Iraqis faced another day of violence in Baghdad after Bush delivered his speech with US armoured vehicles patrolling Haifa Street in Baghdad
The State of the Union speech by George Bush, the US president, appears to have been met with little interest on the streets of Baghdad.
The US president warned against "failure" in Iraq and accused Iran of spreading violence across the region.
In Baghdad, Hoda Abdel Hamid, Al Jazeera's Iraq correspondent, said Iraqis had so many problems that they would not pay much attention to Bush's speech.
"Iraqis told me 'we don't believe in all his promises - he's going to ask us to be patient, but he's not the one living under the bombs'".
"All Iraqis can hear this morning is explosions - there are mortars going off and there is a heavy gun battle going on just a couple of hundred metres away.
"This is what Iraqis are listening to."
What was taking place was yet another clash between US and Iraqi troops on the one hand and armed men on the other hand, in a Sunni fighters' stronghold north of the fortified Green Zone.
Jabbar al-Mashhadani, a cultural ministry spokesman, told AP that US and Iraqi forces rushed into the building on the edge of Haifa Street at 9am local time and told all the employees to go home as they fanned out and sent snipers to the roof.
Officials said at least one civilian was killed in Wednesday's fighting.
According to hospital and police officials, seven people were wounded in the clashes, which began on a smaller scale on Tuesday.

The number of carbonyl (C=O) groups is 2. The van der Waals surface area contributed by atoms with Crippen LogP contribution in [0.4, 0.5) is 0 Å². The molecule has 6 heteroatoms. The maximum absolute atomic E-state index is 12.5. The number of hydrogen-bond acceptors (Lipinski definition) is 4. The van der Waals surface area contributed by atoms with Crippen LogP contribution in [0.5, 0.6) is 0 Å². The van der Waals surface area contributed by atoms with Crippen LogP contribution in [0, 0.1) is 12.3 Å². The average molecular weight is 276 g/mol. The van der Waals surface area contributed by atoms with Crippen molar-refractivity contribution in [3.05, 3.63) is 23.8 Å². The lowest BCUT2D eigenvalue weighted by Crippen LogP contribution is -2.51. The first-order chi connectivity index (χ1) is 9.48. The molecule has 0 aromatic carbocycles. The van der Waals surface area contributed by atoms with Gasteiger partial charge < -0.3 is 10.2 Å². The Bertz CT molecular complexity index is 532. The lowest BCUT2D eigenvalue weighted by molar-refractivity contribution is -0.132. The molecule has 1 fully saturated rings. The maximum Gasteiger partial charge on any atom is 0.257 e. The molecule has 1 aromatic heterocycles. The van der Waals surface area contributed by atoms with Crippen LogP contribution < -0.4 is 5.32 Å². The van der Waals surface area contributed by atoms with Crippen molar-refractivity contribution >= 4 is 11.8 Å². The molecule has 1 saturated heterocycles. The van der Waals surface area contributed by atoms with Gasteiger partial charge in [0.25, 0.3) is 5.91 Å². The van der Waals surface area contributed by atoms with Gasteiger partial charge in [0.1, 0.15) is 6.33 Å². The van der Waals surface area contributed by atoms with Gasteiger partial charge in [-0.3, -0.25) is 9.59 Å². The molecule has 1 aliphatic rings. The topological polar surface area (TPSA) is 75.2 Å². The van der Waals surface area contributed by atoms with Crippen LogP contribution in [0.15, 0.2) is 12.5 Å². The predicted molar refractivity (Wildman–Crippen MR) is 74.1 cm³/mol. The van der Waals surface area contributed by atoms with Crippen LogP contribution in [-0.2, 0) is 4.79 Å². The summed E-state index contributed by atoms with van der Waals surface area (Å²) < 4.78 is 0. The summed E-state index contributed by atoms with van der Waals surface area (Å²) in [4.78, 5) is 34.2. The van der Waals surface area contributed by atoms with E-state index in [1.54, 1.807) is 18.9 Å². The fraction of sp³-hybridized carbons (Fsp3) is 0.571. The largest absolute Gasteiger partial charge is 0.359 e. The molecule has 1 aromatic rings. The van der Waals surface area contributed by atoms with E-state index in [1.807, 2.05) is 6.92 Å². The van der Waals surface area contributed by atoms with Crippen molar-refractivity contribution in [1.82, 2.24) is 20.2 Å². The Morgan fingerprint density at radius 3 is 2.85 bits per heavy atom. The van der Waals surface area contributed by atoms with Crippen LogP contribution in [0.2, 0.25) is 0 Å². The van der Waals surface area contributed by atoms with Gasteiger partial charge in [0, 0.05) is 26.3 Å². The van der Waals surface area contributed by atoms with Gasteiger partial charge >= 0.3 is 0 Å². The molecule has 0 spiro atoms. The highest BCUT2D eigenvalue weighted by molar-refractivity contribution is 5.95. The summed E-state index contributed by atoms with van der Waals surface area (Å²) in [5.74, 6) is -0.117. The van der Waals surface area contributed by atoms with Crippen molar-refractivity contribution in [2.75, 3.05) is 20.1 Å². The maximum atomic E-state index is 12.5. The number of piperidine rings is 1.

Six fighters with automatic weapons and some bombs and three other suspects were arrested near a secondary school in the area, an Iraqi army official said.
Bush is seeking to send to 21,500 extra troops to Iraq in a "surge" it says is to combat the sectarian violence in and around the capital.
The US leader also warned of the growing influence of "Shia extremists" who he said received support from Tehran.
Mohammed Marandi, a political analyst at the University of Tehran, told Al Jazeera that Bush was trying to blame Iran for the problems the US had caused in the region.
"They have to frighten the region as well as US public opinion," he said.
"There is nothing new in this speech and I think Iranians were expecting this."
Marandi also rejected a claim by Bush that Tehran was trying to develop nuclear weapons.
"The accusation about nuclear weapons is nonsense and the IAEA [International Atomic Energy Agency] has never found any evidence of weapons in Iran."
If the US was prepared to enter a dialogue with Iran, Marandi said, then the nuclear issue could be resolved.
"If the US changes its approach then it would solve the problem."
However, some analysts saw encouraging signs in the president's criticism of Iranian involvement in Iraq.
Abdullah al-Nufaisi, a former Kuwaiti MP and political analyst, told Al Jazeera he was "encouraged" by this element of the address.
"He is pointing to Iranian involvement in sectarian violence in Iraq," he said. "And we go together with president Bush on that."
Daniel Ayalon, a former Israeli ambassador to the US, told Al Jazeera he was pleased that international pressure had been focused on Iran.
And he rejected concern that Bush had not mentioned resolving the conflict with the Palestinians as a priority in his speech. "The US could not do any more to be further involved in this issue," he said.
This entry was posted on Jan 25, 2007 at 12:00:30 am and is filed under Iraq war, American Empire. You can follow any responses to this entry through the RSS 2.0 feed, or leave a response (below) , or trackback from your own site .
So Iraqis reaction should be different from ours? They're probably just as mad that episodes of American Idol were pre-empted as we were.
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